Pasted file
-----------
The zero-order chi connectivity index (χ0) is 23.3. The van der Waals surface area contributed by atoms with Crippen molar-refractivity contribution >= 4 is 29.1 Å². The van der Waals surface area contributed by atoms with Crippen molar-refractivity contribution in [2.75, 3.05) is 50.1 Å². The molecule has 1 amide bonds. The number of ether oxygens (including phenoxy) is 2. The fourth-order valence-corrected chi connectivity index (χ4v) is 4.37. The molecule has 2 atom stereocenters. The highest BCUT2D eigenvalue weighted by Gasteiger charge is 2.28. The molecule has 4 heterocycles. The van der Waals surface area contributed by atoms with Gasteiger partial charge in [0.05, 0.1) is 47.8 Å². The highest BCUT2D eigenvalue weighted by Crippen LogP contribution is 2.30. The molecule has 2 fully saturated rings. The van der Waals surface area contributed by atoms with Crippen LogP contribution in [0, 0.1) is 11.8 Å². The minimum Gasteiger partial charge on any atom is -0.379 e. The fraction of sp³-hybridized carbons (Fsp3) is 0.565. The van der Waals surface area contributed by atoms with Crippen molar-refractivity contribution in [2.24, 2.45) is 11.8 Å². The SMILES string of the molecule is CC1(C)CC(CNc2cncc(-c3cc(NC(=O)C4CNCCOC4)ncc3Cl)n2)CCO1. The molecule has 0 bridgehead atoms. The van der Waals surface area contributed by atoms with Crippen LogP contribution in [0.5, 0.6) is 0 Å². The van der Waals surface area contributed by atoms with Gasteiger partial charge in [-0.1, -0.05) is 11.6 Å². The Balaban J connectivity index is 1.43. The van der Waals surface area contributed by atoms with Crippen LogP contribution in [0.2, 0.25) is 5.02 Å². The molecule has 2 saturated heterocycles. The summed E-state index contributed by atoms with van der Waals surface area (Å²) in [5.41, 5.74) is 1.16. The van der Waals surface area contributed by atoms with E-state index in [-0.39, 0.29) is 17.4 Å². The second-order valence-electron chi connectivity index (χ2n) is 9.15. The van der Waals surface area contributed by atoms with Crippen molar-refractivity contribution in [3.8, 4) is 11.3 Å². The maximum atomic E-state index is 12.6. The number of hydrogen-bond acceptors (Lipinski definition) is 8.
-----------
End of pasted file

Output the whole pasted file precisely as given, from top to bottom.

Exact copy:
The zero-order chi connectivity index (χ0) is 23.3. The van der Waals surface area contributed by atoms with Crippen molar-refractivity contribution >= 4 is 29.1 Å². The van der Waals surface area contributed by atoms with Crippen molar-refractivity contribution in [2.75, 3.05) is 50.1 Å². The molecule has 1 amide bonds. The number of ether oxygens (including phenoxy) is 2. The fourth-order valence-corrected chi connectivity index (χ4v) is 4.37. The molecule has 2 atom stereocenters. The highest BCUT2D eigenvalue weighted by Gasteiger charge is 2.28. The molecule has 4 heterocycles. The van der Waals surface area contributed by atoms with Gasteiger partial charge in [0.05, 0.1) is 47.8 Å². The highest BCUT2D eigenvalue weighted by Crippen LogP contribution is 2.30. The molecule has 2 fully saturated rings. The van der Waals surface area contributed by atoms with Crippen LogP contribution in [0, 0.1) is 11.8 Å². The minimum Gasteiger partial charge on any atom is -0.379 e. The fraction of sp³-hybridized carbons (Fsp3) is 0.565. The van der Waals surface area contributed by atoms with Crippen molar-refractivity contribution in [2.24, 2.45) is 11.8 Å². The SMILES string of the molecule is CC1(C)CC(CNc2cncc(-c3cc(NC(=O)C4CNCCOC4)ncc3Cl)n2)CCO1. The molecule has 0 bridgehead atoms. The van der Waals surface area contributed by atoms with Crippen LogP contribution in [0.5, 0.6) is 0 Å². The van der Waals surface area contributed by atoms with Gasteiger partial charge in [-0.1, -0.05) is 11.6 Å². The Balaban J connectivity index is 1.43. The van der Waals surface area contributed by atoms with Crippen LogP contribution in [0.2, 0.25) is 5.02 Å². The molecule has 2 saturated heterocycles. The summed E-state index contributed by atoms with van der Waals surface area (Å²) in [5.41, 5.74) is 1.16. The van der Waals surface area contributed by atoms with E-state index in [-0.39, 0.29) is 17.4 Å². The second-order valence-electron chi connectivity index (χ2n) is 9.15. The van der Waals surface area contributed by atoms with Crippen molar-refractivity contribution in [3.8, 4) is 11.3 Å². The maximum atomic E-state index is 12.6. The number of hydrogen-bond acceptors (Lipinski definition) is 8.